August 11, 2011
By Shaan Gandhi, PhD
Conventional wisdom dictates that expansion of computerization and information technology into any field would improve quality and efficiency. Our packages and express mail zip around the world at higher speeds and lower costs because of electronic tracking. We can travel to Boston, Bangalore or Brasilia and be assured of having access to funds because of interconnected banking networks. In the face of the ever-increasing costs of health care in the United States, accounting for $7,960 per person in 2009, perhaps an increase in the utilization of information technology in medicine would help us not only bend the cost curve but also keep pace with our peers in terms of health quality metrics, such as life expectancy.
Makes sense, right?
Such is the aim of Health Information Technology for Economic and Clinical (HITECH) Health Act of 2009, part of the 2009 stimulus bill. The HITECH Act aims to encourage the universal adoption and utilization of electronic medical records (EMRs) by health care providers, especially primary care physicians, by 2014. For providers achieving “meaningful use” of EMRs (electronic prescribing, health information exchange, reporting of quality data, among others), federal subsidies are offered to defray the high costs of implementation, which can run up to almost $47,000 per physician, according to a recent study in Health Affairs.
The structure of the subsidies is such that primary care physicians should strongly consider purchasing a system sooner rather than later, as the financial assistance drops the longer a practice waits. Additionally, there are major advantages to the health care system through widespread update of EMR meaningful use beyond increasing efficiency of care.For example, the data collected by the EMRs could potentially be used to improve care significantly and reduce health care disparities.
It sounds like a wonderful idea. So why are only just over half of physicians using at least a basic EMR?
My research through the Primary Care Innovation Collaborative (PCIC) here at the Harvard chapter of Primary Care Progress attempts to answer such a question. A nearby independent practice association (IPA), representing almost 700 primary care physicians, recently implemented a new EMR system in order to meet the 2014 deadline imposed by the HITECH Act. However, daily use of the system has fallen short of expectations. There are several reasons for this. For example, data are often difficult to input into the system with the necessary level of detail. Excess hours are spent every day jockeying with the system to document each patient interaction. Finally, locating pertinent information for patient management is often a drawn-out process.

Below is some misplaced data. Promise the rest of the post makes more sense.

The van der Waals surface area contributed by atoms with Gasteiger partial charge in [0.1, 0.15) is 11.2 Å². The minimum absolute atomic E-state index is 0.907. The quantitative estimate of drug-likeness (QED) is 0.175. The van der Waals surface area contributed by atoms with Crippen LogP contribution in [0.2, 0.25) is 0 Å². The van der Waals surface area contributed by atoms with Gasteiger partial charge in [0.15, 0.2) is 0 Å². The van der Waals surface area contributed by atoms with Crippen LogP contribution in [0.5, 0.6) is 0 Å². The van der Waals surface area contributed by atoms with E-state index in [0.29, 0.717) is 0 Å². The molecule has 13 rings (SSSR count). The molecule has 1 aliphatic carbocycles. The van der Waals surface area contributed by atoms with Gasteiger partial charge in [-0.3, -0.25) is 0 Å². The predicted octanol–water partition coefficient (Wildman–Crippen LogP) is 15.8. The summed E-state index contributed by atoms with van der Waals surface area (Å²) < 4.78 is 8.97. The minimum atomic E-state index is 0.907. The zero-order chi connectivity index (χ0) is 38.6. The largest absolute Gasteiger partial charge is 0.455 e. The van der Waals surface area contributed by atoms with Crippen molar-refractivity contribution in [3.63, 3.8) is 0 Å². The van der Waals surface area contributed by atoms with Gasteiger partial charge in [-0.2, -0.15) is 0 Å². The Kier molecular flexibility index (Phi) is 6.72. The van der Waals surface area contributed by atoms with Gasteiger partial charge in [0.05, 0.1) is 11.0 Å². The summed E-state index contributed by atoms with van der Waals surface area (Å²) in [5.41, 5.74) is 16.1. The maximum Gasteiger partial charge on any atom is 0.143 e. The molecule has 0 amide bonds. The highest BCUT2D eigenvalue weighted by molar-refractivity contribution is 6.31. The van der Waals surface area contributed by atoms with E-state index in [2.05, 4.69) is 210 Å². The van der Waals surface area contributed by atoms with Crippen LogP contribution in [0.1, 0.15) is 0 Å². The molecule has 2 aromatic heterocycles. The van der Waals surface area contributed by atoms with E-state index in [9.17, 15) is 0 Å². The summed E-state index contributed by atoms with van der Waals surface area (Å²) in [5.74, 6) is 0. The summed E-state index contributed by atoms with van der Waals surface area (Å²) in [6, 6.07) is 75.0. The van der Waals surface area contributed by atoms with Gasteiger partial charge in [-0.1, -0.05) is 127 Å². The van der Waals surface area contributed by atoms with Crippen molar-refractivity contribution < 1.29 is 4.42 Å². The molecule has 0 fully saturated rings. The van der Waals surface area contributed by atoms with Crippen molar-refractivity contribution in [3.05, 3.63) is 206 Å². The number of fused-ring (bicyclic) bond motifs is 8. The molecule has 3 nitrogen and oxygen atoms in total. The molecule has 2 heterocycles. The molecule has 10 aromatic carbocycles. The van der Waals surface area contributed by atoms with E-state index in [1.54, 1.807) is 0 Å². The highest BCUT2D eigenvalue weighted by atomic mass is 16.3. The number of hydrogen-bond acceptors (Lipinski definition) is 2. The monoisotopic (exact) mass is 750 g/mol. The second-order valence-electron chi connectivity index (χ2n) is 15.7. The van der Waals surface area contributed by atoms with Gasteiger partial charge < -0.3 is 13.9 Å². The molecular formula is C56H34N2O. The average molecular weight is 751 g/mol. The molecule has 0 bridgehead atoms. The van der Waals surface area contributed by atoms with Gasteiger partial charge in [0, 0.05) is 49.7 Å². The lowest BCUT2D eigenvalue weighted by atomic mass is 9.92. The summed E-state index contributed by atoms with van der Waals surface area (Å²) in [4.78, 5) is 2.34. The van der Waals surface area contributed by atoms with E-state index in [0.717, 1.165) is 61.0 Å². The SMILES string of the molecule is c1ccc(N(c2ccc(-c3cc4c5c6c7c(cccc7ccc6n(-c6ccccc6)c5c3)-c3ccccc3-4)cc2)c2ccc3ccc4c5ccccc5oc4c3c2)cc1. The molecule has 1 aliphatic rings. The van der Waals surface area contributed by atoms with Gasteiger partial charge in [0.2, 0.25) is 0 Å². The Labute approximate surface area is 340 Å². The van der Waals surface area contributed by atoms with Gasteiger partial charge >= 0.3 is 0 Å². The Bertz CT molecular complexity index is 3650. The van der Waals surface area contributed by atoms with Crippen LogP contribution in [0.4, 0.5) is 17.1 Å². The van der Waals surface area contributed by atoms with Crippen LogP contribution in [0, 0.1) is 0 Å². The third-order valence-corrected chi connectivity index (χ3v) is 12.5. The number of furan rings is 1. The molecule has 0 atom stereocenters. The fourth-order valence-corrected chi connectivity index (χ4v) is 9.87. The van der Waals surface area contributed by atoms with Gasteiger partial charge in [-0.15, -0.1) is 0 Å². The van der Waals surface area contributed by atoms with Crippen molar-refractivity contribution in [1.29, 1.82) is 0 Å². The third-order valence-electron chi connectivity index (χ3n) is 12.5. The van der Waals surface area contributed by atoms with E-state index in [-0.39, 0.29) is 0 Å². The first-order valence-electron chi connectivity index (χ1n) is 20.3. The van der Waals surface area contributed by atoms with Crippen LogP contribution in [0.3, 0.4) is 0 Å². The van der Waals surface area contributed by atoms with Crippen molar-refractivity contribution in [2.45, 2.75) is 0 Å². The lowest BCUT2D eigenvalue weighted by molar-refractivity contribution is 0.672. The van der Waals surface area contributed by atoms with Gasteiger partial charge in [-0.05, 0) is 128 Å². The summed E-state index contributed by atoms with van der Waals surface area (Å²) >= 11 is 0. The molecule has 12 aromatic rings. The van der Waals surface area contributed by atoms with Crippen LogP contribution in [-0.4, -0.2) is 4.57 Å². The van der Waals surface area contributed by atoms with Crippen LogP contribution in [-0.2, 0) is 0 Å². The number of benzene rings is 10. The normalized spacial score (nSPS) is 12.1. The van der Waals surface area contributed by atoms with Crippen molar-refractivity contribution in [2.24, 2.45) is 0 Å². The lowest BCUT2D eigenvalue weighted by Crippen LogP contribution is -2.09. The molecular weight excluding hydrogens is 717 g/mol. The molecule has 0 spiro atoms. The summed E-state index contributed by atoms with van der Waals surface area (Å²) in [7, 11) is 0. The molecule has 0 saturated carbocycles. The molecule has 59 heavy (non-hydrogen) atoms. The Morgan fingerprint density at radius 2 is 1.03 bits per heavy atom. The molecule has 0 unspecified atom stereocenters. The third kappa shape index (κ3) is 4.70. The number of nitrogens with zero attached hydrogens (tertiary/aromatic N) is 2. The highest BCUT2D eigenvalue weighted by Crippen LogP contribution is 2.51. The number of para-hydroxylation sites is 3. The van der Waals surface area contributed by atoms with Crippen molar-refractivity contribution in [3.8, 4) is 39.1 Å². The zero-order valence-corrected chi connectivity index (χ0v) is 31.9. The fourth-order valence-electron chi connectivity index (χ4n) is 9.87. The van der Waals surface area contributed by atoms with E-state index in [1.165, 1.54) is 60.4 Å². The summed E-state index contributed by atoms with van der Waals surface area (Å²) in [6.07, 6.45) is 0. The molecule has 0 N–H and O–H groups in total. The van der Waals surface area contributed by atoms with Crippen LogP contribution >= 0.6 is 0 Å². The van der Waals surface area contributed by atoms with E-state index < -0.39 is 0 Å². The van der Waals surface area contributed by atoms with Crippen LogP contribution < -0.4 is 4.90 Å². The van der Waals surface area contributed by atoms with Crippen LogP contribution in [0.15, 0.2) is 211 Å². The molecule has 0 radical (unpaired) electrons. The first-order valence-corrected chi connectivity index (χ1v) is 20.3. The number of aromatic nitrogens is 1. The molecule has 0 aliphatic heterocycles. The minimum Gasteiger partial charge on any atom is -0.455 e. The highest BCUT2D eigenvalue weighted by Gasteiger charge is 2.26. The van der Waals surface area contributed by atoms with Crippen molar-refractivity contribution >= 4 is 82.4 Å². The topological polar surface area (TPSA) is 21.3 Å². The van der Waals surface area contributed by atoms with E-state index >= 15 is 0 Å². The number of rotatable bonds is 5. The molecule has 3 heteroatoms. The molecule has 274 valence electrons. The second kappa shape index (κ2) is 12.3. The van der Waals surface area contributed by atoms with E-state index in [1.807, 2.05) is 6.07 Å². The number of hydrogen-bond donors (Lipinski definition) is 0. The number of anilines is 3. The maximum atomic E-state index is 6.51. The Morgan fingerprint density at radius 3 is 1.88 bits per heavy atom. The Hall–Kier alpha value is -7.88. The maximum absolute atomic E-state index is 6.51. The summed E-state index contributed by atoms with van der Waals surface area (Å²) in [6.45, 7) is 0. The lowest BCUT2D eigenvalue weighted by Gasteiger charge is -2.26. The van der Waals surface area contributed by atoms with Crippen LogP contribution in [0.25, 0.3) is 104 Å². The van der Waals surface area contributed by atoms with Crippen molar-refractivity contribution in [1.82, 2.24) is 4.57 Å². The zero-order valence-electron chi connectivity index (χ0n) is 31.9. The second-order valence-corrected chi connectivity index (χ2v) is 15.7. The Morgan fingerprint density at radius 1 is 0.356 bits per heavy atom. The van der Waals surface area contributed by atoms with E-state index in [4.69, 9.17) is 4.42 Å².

These concerns are not limited to the practice with which I work. Academic surveys of physicians have documented experiences with poor functionality and integration into practice systems and, perhaps as a result, haven’t utilized the full capabilities of the EMR.
My work through the PCIC has focused on studying the interface of the EMR and its underlying functionality in order to devise streamlined workflows that would empower the physicians of the IPA to offer better patient care. For example, instead of being forced to click through individual windows to add specific diabetes drug dosages and hemoglobin A1C diagnostics repeatedly to manage patients with similar needs, I’ve begun to design templates that, with one click, automatically create prescriptions for the correct drugs and laboratory orders for different types of patients (e.g. a newly-diagnosed patient or a patient with well-controlled diabetes). Such work aims to reduce the number of open windows and clicked buttons to improve documentation efficiency. In addition, I’m working to incorporate deliverables, such as laboratory letters and other health care notes, such that their generation (with any pertinent associated information) can be automated—currently, they need to be written partially in person. Clearly, it isn’t enough to implement such interventions—I need to show that they actually have a salutary effect. So far, the physicians with whom I’ve worked are thrilled with the new tools, and anecdotally, they tell me that they spend less time working on the computer. More quantitative comparisons of time efficiency (documentation time per patient and per day) before and after the workflow changes are underway.
EMRs offer great promise to eliminate inefficiencies in and improve quality of primary care such that providers will be even more able to offer the excellent health care their patients need. Indeed, EMR manufacturers are beginning to realize the diversity of their users and have begun making refinements to their systems to better serve specific types of physicians. The road toward that future, however, is still being paved. Designing EMR systems that are better attuned to the needs of their physician users is a crucial next step.
Shaan Gandhi is a second year student at Harvard Medical School who has interests in health information technology and large-scale quality improvement, particularly in the major chronic diseases and in other complex illnesses, especially cancer. Previously, he completed a DPhil in medical oncology at the University of Oxford on a Rhodes scholarship.
In his free time, he works on policy and financial issues related to preventive health care and in chronic disease management both at Harvard and in the private sector as well as on his badminton game.